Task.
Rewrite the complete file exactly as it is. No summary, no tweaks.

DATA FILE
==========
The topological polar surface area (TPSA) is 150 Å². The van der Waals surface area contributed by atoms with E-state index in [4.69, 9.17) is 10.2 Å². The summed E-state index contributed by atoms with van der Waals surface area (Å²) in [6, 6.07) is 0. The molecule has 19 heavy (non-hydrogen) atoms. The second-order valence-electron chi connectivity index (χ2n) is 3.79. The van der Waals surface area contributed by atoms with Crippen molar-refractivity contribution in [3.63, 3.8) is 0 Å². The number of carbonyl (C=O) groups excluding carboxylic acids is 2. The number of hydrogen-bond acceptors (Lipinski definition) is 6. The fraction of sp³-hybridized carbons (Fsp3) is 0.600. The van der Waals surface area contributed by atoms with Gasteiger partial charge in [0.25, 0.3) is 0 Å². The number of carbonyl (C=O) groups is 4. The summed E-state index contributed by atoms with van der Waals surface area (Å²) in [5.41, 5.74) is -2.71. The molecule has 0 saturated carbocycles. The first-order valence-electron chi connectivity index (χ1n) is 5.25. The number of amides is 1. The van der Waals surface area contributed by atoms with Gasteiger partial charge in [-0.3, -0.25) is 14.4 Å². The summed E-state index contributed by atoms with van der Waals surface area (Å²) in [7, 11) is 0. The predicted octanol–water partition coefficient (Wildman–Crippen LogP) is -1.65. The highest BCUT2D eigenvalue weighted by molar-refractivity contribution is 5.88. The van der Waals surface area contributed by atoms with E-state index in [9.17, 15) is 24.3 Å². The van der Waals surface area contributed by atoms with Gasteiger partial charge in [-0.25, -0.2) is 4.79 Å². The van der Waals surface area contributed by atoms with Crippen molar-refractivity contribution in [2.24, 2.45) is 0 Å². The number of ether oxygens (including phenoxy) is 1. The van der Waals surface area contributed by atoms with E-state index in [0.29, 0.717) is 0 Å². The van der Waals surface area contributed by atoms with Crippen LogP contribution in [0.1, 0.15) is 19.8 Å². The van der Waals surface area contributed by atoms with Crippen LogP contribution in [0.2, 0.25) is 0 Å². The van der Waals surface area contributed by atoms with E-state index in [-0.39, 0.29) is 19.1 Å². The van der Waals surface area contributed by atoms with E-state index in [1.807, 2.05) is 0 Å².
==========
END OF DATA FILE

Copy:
The topological polar surface area (TPSA) is 150 Å². The van der Waals surface area contributed by atoms with E-state index in [4.69, 9.17) is 10.2 Å². The summed E-state index contributed by atoms with van der Waals surface area (Å²) in [6, 6.07) is 0. The molecule has 19 heavy (non-hydrogen) atoms. The second-order valence-electron chi connectivity index (χ2n) is 3.79. The van der Waals surface area contributed by atoms with Crippen molar-refractivity contribution in [3.63, 3.8) is 0 Å². The number of carbonyl (C=O) groups excluding carboxylic acids is 2. The number of hydrogen-bond acceptors (Lipinski definition) is 6. The fraction of sp³-hybridized carbons (Fsp3) is 0.600. The van der Waals surface area contributed by atoms with Gasteiger partial charge in [0.25, 0.3) is 0 Å². The number of carbonyl (C=O) groups is 4. The summed E-state index contributed by atoms with van der Waals surface area (Å²) in [5.41, 5.74) is -2.71. The molecule has 0 saturated carbocycles. The first-order valence-electron chi connectivity index (χ1n) is 5.25. The number of amides is 1. The van der Waals surface area contributed by atoms with Gasteiger partial charge in [-0.3, -0.25) is 14.4 Å². The summed E-state index contributed by atoms with van der Waals surface area (Å²) in [7, 11) is 0. The predicted octanol–water partition coefficient (Wildman–Crippen LogP) is -1.65. The highest BCUT2D eigenvalue weighted by molar-refractivity contribution is 5.88. The van der Waals surface area contributed by atoms with E-state index in [9.17, 15) is 24.3 Å². The van der Waals surface area contributed by atoms with Gasteiger partial charge in [-0.25, -0.2) is 4.79 Å². The van der Waals surface area contributed by atoms with Crippen molar-refractivity contribution in [2.24, 2.45) is 0 Å². The number of ether oxygens (including phenoxy) is 1. The van der Waals surface area contributed by atoms with E-state index in [0.29, 0.717) is 0 Å². The van der Waals surface area contributed by atoms with Crippen LogP contribution in [0.1, 0.15) is 19.8 Å². The van der Waals surface area contributed by atoms with Crippen LogP contribution in [0.2, 0.25) is 0 Å². The van der Waals surface area contributed by atoms with E-state index in [-0.39, 0.29) is 19.1 Å². The van der Waals surface area contributed by atoms with E-state index in [1.807, 2.05) is 0 Å².